Businesses See New Demographic for Product Development: Aging Populations

The aging of the population as a whole, both in the United States and globally, is real: More people are now older than 65 than are younger than 5, and the numbers of older people are expected to increase from now until mid-century. Healthcare advances and large cohorts of people born in the mid-twentieth century and later are the primary driving causes.

But what does this growing demographic mean for consumer businesses and product development efforts?

A Product Gap?

It turns out, a significant product gap exists.

A recent MIT Technology Review issue addresses one of the not-often-discussed corollaries of an aging population: “the profound mismatch between products built for older people and the products they actually want.” Disabling hearing loss, for example, increases with age. More than eight percent of those 55 to 64 have disabling hearing loss, over four times the percentage in the younger population, according to the National Institute on Deafness and Other Communication Disorders. The figures rise exponentially from there; almost 25 percent of people 65 to 74 have disabling hearing loss, and 50 percent of people over 75 do.

And yet, only some 20 percent of people who need hearing aids actively seek them.

Related story: Study — Aging Demographics May Hurt Businesses, Innovation

Many potential reasons exist for this gap — and it offers just one example of how businesses are treating this growing demographic with growing interest.

The historical product design problem is simple: Hearing aids reportedly don’t work well. They are also associated with old age – and, as MIT Technology Review points out, senior citizens avoid an association with old age as much as anyone. Further, hearing aid designs are often bulky and unattractive.

What does the growing aging population mean for consumer businesses and product development efforts?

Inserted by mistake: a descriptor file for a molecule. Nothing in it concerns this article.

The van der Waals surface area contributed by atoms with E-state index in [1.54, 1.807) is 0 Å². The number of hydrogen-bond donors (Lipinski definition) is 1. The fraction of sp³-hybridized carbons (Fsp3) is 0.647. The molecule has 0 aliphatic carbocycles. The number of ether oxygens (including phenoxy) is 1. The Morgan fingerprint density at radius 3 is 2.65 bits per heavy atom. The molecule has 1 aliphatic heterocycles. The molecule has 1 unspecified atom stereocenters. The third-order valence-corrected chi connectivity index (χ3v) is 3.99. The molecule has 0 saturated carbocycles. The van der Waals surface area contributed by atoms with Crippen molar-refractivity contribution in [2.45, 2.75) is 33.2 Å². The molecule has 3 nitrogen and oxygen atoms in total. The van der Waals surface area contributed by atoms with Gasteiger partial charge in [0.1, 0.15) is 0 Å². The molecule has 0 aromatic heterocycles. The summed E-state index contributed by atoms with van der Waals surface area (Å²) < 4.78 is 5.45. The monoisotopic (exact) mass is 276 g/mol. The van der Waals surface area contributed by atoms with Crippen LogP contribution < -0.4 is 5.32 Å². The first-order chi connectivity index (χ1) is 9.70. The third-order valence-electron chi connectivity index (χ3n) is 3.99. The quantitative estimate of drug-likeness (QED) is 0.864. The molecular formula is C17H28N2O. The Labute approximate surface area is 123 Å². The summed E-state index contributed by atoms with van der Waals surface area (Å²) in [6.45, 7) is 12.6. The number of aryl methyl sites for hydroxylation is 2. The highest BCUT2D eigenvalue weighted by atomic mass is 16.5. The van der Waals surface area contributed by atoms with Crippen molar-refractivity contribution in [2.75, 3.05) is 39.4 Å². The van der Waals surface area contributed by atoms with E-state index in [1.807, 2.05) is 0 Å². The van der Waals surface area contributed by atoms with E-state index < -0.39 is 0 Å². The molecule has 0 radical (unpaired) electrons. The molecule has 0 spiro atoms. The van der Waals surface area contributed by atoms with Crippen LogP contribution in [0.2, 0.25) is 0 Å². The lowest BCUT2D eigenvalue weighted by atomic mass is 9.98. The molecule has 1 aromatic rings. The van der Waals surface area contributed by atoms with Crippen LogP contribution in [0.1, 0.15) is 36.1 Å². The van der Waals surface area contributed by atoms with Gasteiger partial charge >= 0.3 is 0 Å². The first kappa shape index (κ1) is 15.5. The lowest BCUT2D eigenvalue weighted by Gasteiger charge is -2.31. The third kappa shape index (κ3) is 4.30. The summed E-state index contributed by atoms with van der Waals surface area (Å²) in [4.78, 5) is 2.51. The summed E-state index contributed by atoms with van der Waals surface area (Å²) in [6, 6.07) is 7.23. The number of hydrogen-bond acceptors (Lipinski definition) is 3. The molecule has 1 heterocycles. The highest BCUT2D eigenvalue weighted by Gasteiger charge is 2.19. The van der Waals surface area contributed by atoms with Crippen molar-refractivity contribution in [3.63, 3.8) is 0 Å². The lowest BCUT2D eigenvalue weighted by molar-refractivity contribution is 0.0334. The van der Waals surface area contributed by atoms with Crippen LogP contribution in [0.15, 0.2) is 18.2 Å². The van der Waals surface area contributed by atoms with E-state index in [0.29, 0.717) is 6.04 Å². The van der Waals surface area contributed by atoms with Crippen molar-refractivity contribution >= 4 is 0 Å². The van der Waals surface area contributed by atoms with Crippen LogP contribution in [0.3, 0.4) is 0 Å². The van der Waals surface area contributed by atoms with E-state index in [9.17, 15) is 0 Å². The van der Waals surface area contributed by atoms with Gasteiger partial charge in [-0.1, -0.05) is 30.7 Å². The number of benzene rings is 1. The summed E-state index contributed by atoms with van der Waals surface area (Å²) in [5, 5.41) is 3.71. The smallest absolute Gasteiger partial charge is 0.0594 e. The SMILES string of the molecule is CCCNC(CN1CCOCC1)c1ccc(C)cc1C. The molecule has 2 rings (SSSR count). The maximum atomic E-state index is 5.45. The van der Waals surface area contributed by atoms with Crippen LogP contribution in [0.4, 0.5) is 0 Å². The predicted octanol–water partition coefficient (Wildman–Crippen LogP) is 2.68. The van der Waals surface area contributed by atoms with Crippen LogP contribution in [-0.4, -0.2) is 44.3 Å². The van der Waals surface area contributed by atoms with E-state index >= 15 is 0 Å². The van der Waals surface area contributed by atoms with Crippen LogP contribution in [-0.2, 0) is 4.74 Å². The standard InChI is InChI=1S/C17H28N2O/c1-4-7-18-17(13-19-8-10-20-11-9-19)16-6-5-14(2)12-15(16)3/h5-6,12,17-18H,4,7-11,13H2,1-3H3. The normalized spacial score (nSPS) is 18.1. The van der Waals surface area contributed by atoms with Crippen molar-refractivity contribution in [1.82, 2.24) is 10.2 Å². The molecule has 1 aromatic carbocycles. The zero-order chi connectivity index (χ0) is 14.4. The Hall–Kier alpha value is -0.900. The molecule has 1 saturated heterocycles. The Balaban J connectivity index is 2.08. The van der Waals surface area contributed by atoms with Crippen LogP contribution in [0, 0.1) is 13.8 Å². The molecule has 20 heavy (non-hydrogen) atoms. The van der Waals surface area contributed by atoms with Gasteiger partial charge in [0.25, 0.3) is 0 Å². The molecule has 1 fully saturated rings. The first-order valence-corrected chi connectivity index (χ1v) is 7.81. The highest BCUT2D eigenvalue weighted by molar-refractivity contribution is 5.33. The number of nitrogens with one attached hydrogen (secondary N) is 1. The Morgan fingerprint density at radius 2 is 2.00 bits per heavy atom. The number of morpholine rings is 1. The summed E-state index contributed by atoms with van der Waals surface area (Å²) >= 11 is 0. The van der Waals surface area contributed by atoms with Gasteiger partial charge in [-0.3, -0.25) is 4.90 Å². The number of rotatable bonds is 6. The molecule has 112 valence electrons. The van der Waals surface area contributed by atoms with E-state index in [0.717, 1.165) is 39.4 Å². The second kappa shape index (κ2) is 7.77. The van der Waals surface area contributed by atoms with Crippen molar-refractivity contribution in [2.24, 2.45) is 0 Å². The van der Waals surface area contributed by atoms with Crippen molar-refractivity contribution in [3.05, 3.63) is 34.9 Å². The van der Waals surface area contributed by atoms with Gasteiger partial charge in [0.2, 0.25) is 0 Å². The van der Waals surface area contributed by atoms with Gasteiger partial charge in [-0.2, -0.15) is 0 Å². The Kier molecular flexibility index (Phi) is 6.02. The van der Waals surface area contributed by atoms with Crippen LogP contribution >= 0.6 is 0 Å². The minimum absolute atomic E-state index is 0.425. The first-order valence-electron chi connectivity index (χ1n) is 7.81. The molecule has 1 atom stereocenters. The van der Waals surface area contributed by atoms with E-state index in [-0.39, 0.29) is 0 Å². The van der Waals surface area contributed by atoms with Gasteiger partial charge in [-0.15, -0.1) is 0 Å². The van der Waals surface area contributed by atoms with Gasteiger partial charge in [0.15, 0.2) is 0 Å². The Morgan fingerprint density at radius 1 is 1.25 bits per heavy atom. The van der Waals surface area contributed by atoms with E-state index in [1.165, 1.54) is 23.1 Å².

Older people tend not to like products that look like they’re for old people.

Developing Products That Fit the Bill

But the market reaction offers a mini-case study in market dynamics.

First, the market abhors a vacuum. The rise of a large number of older consumers who not only need products suited to their needs but have the money to pay for them – 83 percent of household wealth in the U.S. is held by those 50 and over — is inspiring new business strategy and business leadership to increasingly focus on these markets.

Second, research think tanks are studying the issues behind lack of products, and lack of product adoption. Both the MIT AgeLab and Stanford University’s Stanford Center on Longevity theorize products and product adaptation among the elderly, often with prototypes and focus groups.

Their findings? First, design that shrieks “oldness” or pairs “oldness” and “disability” is a turnoff to everyone, including old people. There’s no reason that things like grab bars, canes, and walkers can’t be attractive as well as functional.

Second, design that makes life easier for old people often makes life easier for everyone and vice versa. In fact, MIT Technology Review addressed the issue in a piece starkly titled “Why are products for older people so ugly?” It notes: “As the market for products aimed at older users explodes, some entrepreneurs are turning to a radical idea: actually get the customers involved.”

Indeed, examples exist in other product areas. A revamp of voting machines in California relied on larger type for those who didn’t see as well as they used to and on auditory cues for the overtly hard of hearing. These changes actually made the machines easier to use for everyone. Younger generations liked auditory cues because it felt more like a guide.

Text messages and garage door openers make life much easier for older people but weren’t designed with that age group in mind.

Product developers, take note.

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